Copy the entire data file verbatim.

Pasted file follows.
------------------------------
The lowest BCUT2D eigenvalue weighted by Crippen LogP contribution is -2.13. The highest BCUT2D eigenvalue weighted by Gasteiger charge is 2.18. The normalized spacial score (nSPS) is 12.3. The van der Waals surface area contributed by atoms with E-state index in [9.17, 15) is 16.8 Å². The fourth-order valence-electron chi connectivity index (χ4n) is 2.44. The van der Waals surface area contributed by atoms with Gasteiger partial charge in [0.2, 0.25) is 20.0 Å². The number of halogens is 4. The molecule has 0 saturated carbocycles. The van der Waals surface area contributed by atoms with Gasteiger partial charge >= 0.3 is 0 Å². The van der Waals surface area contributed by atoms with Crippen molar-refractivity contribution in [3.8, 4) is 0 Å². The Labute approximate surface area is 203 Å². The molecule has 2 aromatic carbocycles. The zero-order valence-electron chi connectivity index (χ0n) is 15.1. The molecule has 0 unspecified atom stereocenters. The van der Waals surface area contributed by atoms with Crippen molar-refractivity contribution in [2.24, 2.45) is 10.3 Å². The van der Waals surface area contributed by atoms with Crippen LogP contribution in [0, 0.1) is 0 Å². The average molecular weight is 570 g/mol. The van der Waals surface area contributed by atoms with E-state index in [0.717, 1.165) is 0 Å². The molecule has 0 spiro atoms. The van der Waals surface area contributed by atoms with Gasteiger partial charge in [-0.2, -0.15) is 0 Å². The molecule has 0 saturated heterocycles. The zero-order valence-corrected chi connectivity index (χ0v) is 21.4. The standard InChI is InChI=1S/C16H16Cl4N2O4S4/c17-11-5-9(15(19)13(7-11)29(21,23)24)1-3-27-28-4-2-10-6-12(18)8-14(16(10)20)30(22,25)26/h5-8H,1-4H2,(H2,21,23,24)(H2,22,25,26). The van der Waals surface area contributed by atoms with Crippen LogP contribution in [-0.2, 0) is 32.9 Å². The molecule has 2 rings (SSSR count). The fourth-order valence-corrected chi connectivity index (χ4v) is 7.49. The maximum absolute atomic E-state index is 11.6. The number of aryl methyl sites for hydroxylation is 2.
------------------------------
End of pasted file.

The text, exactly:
The lowest BCUT2D eigenvalue weighted by Crippen LogP contribution is -2.13. The highest BCUT2D eigenvalue weighted by Gasteiger charge is 2.18. The normalized spacial score (nSPS) is 12.3. The van der Waals surface area contributed by atoms with E-state index in [9.17, 15) is 16.8 Å². The fourth-order valence-electron chi connectivity index (χ4n) is 2.44. The van der Waals surface area contributed by atoms with Gasteiger partial charge in [0.2, 0.25) is 20.0 Å². The number of halogens is 4. The molecule has 0 saturated carbocycles. The van der Waals surface area contributed by atoms with Gasteiger partial charge >= 0.3 is 0 Å². The van der Waals surface area contributed by atoms with Crippen molar-refractivity contribution in [3.8, 4) is 0 Å². The Labute approximate surface area is 203 Å². The molecule has 2 aromatic carbocycles. The zero-order valence-electron chi connectivity index (χ0n) is 15.1. The molecule has 0 unspecified atom stereocenters. The van der Waals surface area contributed by atoms with Crippen molar-refractivity contribution in [2.24, 2.45) is 10.3 Å². The van der Waals surface area contributed by atoms with Crippen LogP contribution in [0, 0.1) is 0 Å². The average molecular weight is 570 g/mol. The van der Waals surface area contributed by atoms with E-state index in [0.717, 1.165) is 0 Å². The molecule has 0 spiro atoms. The van der Waals surface area contributed by atoms with Gasteiger partial charge in [-0.2, -0.15) is 0 Å². The molecule has 0 saturated heterocycles. The zero-order valence-corrected chi connectivity index (χ0v) is 21.4. The standard InChI is InChI=1S/C16H16Cl4N2O4S4/c17-11-5-9(15(19)13(7-11)29(21,23)24)1-3-27-28-4-2-10-6-12(18)8-14(16(10)20)30(22,25)26/h5-8H,1-4H2,(H2,21,23,24)(H2,22,25,26). The van der Waals surface area contributed by atoms with Crippen LogP contribution in [-0.2, 0) is 32.9 Å². The molecule has 2 rings (SSSR count). The fourth-order valence-corrected chi connectivity index (χ4v) is 7.49. The maximum absolute atomic E-state index is 11.6. The number of aryl methyl sites for hydroxylation is 2.